MyTaq™ – How to Take Your PCR From 11 Hours to TWO

Fides LayWe caught Fides Lay in the lab on the day of a basketball game between UCLA and crosstown arch-rival USC. As a former UCLA undergrad now working on her PhD at USC, she never wants to miss a game between the two. Unfortunately, the long hours in the lab don’t always allow her to be home in time to watch. At least, that’s how it used to be for her. Thanks to Bioline’s MyTaq HS Mix, now she doesn’t miss a game.

In Peter Jones’ lab at USC, Fides is part of a team studying the epigenetic regulation of cancer. And as anyone who ever worked on epigenetics knows, you need to be a master of PCR to get any results at all. When you need to amplify bisulfite converted DNA to measure methylation status, you work with small samples that often have been digested with several enzymes, with DNA that is fragmented and damaged.

For the longest time the lab amplified bisulfite converted DNA with a tedious protocol; tedious because of the long set-up with using Taq from a previous supplier, DMSO, and other components added one at a time, and extremely slow cycling with a PCR protocol that was 7-11 hours long.

Anything could go wrong at any time, and the result was impossible to predict. Simply using a different thermocycler with a different ramping speed could cause the reaction to fail. And once you found out, it would be too late to fix because every new attempt takes a whole other day. Since the lab usually clones and sequences the PCR fragments, there was always still the risk that no clones would have inserts. Hard to predict, and that meant starting over.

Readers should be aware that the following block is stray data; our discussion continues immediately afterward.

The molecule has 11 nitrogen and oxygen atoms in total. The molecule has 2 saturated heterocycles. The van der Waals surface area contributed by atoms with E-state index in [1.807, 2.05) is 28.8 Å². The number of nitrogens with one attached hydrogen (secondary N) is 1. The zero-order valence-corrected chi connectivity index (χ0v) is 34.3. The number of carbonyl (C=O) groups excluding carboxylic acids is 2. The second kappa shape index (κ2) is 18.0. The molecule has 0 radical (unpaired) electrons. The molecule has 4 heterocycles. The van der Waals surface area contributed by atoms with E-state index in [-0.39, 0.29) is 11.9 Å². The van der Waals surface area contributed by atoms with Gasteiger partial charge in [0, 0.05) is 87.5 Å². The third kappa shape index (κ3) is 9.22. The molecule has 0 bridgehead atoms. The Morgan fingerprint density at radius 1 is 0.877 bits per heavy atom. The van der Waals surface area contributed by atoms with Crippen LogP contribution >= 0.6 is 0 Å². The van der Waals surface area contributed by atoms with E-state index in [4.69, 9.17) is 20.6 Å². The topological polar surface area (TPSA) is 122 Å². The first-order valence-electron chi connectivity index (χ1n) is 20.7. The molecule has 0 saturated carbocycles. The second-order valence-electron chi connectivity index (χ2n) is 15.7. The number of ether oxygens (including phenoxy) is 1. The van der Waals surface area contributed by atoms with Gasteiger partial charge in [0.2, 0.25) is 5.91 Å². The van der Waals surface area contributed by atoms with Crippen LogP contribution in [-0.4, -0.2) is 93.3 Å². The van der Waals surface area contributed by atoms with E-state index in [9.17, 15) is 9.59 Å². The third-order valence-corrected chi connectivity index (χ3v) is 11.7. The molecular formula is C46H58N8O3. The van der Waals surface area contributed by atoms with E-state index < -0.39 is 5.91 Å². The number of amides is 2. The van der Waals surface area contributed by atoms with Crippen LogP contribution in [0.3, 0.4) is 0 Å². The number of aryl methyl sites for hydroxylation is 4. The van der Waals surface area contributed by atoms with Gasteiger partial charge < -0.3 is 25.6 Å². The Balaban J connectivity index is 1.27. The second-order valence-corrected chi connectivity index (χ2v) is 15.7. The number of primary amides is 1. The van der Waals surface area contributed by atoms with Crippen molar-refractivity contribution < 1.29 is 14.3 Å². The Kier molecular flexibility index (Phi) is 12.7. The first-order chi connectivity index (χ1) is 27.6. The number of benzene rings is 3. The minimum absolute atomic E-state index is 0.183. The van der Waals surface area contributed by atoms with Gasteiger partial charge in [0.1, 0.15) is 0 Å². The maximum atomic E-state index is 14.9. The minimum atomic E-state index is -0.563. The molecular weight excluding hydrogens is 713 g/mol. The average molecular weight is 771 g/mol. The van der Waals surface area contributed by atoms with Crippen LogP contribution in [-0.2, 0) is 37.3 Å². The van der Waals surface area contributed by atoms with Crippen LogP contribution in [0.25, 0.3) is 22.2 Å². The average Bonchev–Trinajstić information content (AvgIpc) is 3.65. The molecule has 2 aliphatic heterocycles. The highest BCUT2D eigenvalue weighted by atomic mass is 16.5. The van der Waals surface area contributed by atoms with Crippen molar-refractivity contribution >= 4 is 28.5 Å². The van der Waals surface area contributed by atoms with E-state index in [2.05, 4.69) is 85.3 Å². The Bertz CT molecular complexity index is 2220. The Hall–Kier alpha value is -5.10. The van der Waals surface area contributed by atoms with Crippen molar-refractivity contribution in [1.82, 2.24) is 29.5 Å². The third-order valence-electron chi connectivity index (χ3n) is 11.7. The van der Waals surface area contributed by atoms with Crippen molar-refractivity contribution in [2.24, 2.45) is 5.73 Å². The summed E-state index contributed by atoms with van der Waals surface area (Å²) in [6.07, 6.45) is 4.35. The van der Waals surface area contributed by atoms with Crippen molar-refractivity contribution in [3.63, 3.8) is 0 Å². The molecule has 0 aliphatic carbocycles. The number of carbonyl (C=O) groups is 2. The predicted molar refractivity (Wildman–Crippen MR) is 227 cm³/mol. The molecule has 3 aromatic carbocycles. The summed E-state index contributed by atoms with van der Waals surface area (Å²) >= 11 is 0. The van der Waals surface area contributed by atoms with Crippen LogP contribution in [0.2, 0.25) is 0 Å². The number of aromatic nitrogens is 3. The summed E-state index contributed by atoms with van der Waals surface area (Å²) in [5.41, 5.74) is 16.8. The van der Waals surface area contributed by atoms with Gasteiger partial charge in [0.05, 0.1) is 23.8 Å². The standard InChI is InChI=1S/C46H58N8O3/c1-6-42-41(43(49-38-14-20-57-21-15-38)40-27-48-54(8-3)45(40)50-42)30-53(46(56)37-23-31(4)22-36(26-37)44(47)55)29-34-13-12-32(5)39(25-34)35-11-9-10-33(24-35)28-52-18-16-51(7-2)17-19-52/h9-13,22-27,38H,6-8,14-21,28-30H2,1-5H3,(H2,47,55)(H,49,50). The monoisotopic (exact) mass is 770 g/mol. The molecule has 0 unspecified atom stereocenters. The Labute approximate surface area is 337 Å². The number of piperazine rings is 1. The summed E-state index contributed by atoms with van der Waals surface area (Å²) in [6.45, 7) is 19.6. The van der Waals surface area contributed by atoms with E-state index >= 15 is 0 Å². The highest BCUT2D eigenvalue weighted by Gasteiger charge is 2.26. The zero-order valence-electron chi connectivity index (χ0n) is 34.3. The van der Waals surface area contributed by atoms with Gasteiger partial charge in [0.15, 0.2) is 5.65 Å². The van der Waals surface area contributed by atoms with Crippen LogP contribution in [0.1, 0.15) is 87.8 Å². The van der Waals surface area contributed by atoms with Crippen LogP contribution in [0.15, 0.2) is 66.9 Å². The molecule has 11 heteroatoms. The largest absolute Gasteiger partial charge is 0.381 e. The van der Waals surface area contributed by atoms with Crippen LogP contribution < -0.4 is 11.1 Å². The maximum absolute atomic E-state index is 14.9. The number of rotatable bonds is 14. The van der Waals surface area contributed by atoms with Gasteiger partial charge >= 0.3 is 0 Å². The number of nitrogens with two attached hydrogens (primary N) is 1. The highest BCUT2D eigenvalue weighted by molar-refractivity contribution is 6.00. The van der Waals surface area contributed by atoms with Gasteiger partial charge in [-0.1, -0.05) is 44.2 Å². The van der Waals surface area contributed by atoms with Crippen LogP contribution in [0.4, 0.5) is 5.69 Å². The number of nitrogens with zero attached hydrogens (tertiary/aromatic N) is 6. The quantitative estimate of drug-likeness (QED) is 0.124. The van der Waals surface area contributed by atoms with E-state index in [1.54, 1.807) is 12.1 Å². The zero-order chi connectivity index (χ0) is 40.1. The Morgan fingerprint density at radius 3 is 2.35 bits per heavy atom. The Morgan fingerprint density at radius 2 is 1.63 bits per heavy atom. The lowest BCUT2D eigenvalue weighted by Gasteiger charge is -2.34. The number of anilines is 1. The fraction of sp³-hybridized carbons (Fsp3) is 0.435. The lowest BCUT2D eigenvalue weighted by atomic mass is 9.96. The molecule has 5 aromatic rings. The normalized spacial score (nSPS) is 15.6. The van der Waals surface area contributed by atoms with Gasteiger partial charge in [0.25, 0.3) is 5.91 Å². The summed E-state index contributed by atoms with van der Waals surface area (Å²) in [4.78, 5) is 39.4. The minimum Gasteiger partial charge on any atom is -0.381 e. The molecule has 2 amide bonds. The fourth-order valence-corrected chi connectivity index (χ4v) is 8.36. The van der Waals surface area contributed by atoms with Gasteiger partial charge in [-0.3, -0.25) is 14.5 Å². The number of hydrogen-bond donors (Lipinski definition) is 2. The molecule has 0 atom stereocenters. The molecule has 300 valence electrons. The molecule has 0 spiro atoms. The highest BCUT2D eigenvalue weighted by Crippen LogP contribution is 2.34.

All that changed when Fides first tried Bioline’s MyTaq HS Mix, an easy, all-in-one mix that contains the enzyme, dNTPs, buffer and all optimizers. There’s no need to add any DMSO, it works right away on almost all templates. And it’s fast! Reactions are done in less than two hours, even on bisulfite converted DNA, with highly consistent results, and always with nice bands. The PCR products are much easier to clone, and on the rare occasion that something does go wrong, there’s still time to redo the experiment AND get the samples off to pyrosequencing the same day.

Now Fides has time to run multiple experiments and redo anything that goes wrong, all in time to get home, kick up her feet and watch the game.

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